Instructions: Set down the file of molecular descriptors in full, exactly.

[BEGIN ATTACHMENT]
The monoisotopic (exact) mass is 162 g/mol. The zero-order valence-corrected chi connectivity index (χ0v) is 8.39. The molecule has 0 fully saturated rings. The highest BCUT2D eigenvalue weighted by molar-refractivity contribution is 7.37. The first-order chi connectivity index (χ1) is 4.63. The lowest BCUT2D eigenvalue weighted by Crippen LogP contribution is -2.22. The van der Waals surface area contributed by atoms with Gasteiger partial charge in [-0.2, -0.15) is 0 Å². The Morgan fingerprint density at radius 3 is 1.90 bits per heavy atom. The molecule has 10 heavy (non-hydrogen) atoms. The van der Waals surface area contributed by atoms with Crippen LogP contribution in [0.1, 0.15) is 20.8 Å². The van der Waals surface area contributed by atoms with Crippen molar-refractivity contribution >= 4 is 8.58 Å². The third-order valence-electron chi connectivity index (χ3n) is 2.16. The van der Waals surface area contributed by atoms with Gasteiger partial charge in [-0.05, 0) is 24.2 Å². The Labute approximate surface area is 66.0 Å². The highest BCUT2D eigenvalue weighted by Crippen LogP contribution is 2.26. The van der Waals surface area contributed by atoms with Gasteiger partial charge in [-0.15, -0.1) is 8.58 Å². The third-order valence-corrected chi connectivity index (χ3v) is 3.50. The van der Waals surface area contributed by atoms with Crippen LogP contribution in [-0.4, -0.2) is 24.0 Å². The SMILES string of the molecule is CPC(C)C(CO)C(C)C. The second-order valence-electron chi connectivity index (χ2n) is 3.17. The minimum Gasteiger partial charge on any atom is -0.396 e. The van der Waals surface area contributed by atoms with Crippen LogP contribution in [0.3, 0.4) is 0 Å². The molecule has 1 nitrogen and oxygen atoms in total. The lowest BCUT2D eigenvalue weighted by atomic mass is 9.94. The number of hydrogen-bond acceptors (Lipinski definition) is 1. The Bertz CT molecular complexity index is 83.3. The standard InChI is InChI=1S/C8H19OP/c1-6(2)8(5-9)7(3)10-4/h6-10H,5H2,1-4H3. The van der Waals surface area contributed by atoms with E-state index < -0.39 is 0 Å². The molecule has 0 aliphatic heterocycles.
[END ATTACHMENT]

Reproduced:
The monoisotopic (exact) mass is 162 g/mol. The zero-order valence-corrected chi connectivity index (χ0v) is 8.39. The molecule has 0 fully saturated rings. The highest BCUT2D eigenvalue weighted by molar-refractivity contribution is 7.37. The first-order chi connectivity index (χ1) is 4.63. The lowest BCUT2D eigenvalue weighted by Crippen LogP contribution is -2.22. The van der Waals surface area contributed by atoms with Gasteiger partial charge in [-0.2, -0.15) is 0 Å². The Morgan fingerprint density at radius 3 is 1.90 bits per heavy atom. The molecule has 10 heavy (non-hydrogen) atoms. The van der Waals surface area contributed by atoms with Crippen LogP contribution in [0.1, 0.15) is 20.8 Å². The van der Waals surface area contributed by atoms with Crippen molar-refractivity contribution >= 4 is 8.58 Å². The third-order valence-electron chi connectivity index (χ3n) is 2.16. The van der Waals surface area contributed by atoms with Gasteiger partial charge in [-0.05, 0) is 24.2 Å². The Labute approximate surface area is 66.0 Å². The highest BCUT2D eigenvalue weighted by Crippen LogP contribution is 2.26. The van der Waals surface area contributed by atoms with Gasteiger partial charge in [-0.15, -0.1) is 8.58 Å². The third-order valence-corrected chi connectivity index (χ3v) is 3.50. The van der Waals surface area contributed by atoms with Crippen LogP contribution in [-0.4, -0.2) is 24.0 Å². The SMILES string of the molecule is CPC(C)C(CO)C(C)C. The second-order valence-electron chi connectivity index (χ2n) is 3.17. The minimum Gasteiger partial charge on any atom is -0.396 e. The van der Waals surface area contributed by atoms with Crippen LogP contribution in [0.3, 0.4) is 0 Å². The molecule has 1 nitrogen and oxygen atoms in total. The lowest BCUT2D eigenvalue weighted by atomic mass is 9.94. The number of hydrogen-bond acceptors (Lipinski definition) is 1. The Bertz CT molecular complexity index is 83.3. The standard InChI is InChI=1S/C8H19OP/c1-6(2)8(5-9)7(3)10-4/h6-10H,5H2,1-4H3. The van der Waals surface area contributed by atoms with E-state index < -0.39 is 0 Å². The molecule has 0 aliphatic heterocycles.